What is the lesion doing to the bone

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Bone tumors have a limited number of potential effects on the skeleton. The most common is to produce bone lysis. The pattern of lysis and the extent of the host response to lysis (which is defined in the next question, What is the bone doing in response?), provide major clues as to whether the lesion is latent, active, aggressive, or malignant.

To answering the two questions "what is the lesion doing to the bone?" and "what is the bone doing in response?" it is important to develop an appreciation of the margin or interface between the host bone and the lesion. In benign latent or active lesions, this margin is usually very well defined, either by abrupt cessation of the lytic changes caused by the lesion or, alternatively, by reactive sclerosis to the lesion produced by the host bone.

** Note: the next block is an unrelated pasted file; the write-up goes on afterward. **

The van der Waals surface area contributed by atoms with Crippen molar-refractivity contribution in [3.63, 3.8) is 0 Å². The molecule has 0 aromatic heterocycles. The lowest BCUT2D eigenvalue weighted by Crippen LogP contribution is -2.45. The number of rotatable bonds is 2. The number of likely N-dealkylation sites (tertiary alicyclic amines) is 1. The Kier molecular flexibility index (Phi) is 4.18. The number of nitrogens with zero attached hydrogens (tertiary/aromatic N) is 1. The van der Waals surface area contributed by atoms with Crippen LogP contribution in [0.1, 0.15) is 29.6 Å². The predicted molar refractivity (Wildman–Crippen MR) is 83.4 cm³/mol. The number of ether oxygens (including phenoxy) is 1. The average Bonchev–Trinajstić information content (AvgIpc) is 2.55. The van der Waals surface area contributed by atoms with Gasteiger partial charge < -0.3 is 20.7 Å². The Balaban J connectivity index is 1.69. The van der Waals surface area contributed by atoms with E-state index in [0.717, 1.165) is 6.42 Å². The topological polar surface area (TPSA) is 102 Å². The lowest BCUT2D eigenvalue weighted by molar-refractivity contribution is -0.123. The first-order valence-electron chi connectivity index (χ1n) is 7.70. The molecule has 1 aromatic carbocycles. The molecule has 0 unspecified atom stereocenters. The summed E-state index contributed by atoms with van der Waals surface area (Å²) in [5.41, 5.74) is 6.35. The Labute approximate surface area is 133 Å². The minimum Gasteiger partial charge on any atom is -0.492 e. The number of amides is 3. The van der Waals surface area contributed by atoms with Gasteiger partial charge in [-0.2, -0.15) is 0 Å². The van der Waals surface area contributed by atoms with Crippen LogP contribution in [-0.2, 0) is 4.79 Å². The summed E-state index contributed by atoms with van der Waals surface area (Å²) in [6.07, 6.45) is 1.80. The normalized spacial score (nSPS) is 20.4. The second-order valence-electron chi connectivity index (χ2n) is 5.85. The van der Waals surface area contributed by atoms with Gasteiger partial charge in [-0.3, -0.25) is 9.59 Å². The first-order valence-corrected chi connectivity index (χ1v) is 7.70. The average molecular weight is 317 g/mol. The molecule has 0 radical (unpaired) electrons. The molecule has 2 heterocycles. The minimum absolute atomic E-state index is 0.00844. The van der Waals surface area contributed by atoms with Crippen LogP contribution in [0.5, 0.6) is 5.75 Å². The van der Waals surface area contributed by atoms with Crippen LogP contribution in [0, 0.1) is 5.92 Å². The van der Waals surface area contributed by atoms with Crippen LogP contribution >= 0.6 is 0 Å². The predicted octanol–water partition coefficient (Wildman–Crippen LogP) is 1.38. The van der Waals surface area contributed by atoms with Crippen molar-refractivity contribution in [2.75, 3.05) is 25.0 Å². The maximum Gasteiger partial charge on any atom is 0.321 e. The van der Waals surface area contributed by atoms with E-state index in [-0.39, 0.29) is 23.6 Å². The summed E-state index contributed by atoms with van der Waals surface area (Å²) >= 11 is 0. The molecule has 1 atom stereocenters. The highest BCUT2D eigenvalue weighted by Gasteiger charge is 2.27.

• The most favorable pattern of bone lysis is that of a geographic lytic lesion, in which it is easy to determine exactly where the bone lysis begins and ends (a narrow zone of transition). This change is typical of unicameral bone cysts, chondromyxoid fibroma, and non-ossifying fibroma.
  • A far more worrisome change is the appearance of a moth-eaten or permeative margin. In this situation, there is a a wide zone of transition, meaning it is difficult to determine where the lesion begins and ends. The lytic change seems to percolate through the trabeculae with little host response. These changes are typical of malignant lesions, including mesenchymal tumors, lymphoma, metastatic cancer, and Ewing's sarcoma.
  • Aggressive tumors, such as giant cell tumor of bone, may have a full spectrum of these changes. Typically, giant cell tumors are relatively geographic lesions, while on occasion the lesion may have a somewhat ill-defined margin.

When answering the question of what the lesion is doing to the bone, determine whether the lesion is causing destruction of bone and whether this pattern of destruction is geographic, diffuse, or permeative at its margins. This question and the next will determine whether the differential diagnostic list emphasizes benign or malignant lesions.

The Other Questions to Ask

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